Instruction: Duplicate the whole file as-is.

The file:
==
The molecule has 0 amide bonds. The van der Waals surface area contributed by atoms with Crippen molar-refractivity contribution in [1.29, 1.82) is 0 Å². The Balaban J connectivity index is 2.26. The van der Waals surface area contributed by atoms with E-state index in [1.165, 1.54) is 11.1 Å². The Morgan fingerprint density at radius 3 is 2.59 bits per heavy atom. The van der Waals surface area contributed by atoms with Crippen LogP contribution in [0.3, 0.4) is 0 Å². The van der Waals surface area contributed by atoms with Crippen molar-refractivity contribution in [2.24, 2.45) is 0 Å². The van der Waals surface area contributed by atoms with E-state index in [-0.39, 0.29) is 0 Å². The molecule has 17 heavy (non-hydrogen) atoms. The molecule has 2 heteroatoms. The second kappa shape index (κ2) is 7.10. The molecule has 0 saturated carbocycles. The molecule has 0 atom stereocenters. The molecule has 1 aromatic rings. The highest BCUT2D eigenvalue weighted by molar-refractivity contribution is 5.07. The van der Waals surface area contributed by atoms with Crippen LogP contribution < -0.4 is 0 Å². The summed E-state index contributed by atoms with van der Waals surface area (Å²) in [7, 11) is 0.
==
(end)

The molecule has 0 amide bonds. The van der Waals surface area contributed by atoms with Crippen molar-refractivity contribution in [1.29, 1.82) is 0 Å². The Balaban J connectivity index is 2.26. The van der Waals surface area contributed by atoms with E-state index in [1.165, 1.54) is 11.1 Å². The Morgan fingerprint density at radius 3 is 2.59 bits per heavy atom. The van der Waals surface area contributed by atoms with Crippen LogP contribution in [0.3, 0.4) is 0 Å². The van der Waals surface area contributed by atoms with Crippen molar-refractivity contribution in [2.24, 2.45) is 0 Å². The van der Waals surface area contributed by atoms with E-state index in [-0.39, 0.29) is 0 Å². The molecule has 17 heavy (non-hydrogen) atoms. The molecule has 2 heteroatoms. The second kappa shape index (κ2) is 7.10. The molecule has 0 saturated carbocycles. The molecule has 0 atom stereocenters. The molecule has 1 aromatic rings. The highest BCUT2D eigenvalue weighted by molar-refractivity contribution is 5.07. The van der Waals surface area contributed by atoms with Crippen LogP contribution < -0.4 is 0 Å². The summed E-state index contributed by atoms with van der Waals surface area (Å²) in [7, 11) is 0.